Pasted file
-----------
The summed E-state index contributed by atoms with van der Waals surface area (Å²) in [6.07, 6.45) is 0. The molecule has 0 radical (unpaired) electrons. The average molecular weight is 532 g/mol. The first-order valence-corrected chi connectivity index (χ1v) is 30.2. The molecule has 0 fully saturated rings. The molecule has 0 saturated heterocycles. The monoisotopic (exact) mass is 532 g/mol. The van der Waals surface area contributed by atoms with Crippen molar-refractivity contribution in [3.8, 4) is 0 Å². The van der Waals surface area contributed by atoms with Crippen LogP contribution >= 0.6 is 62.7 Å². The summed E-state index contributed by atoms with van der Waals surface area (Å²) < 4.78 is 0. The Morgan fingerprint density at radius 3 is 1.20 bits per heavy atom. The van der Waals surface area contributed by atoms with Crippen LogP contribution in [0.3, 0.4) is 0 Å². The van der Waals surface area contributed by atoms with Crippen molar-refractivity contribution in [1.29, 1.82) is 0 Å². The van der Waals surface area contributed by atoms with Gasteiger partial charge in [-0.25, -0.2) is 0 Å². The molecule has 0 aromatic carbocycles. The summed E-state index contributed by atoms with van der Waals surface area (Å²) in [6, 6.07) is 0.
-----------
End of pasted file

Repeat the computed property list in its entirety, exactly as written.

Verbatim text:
The summed E-state index contributed by atoms with van der Waals surface area (Å²) in [6.07, 6.45) is 0. The molecule has 0 radical (unpaired) electrons. The average molecular weight is 532 g/mol. The first-order valence-corrected chi connectivity index (χ1v) is 30.2. The molecule has 0 fully saturated rings. The molecule has 0 saturated heterocycles. The monoisotopic (exact) mass is 532 g/mol. The van der Waals surface area contributed by atoms with Crippen molar-refractivity contribution in [3.8, 4) is 0 Å². The van der Waals surface area contributed by atoms with Crippen LogP contribution >= 0.6 is 62.7 Å². The summed E-state index contributed by atoms with van der Waals surface area (Å²) < 4.78 is 0. The Morgan fingerprint density at radius 3 is 1.20 bits per heavy atom. The van der Waals surface area contributed by atoms with Crippen LogP contribution in [0.3, 0.4) is 0 Å². The van der Waals surface area contributed by atoms with Crippen molar-refractivity contribution in [1.29, 1.82) is 0 Å². The van der Waals surface area contributed by atoms with Gasteiger partial charge in [-0.25, -0.2) is 0 Å². The molecule has 0 aromatic carbocycles. The summed E-state index contributed by atoms with van der Waals surface area (Å²) in [6, 6.07) is 0.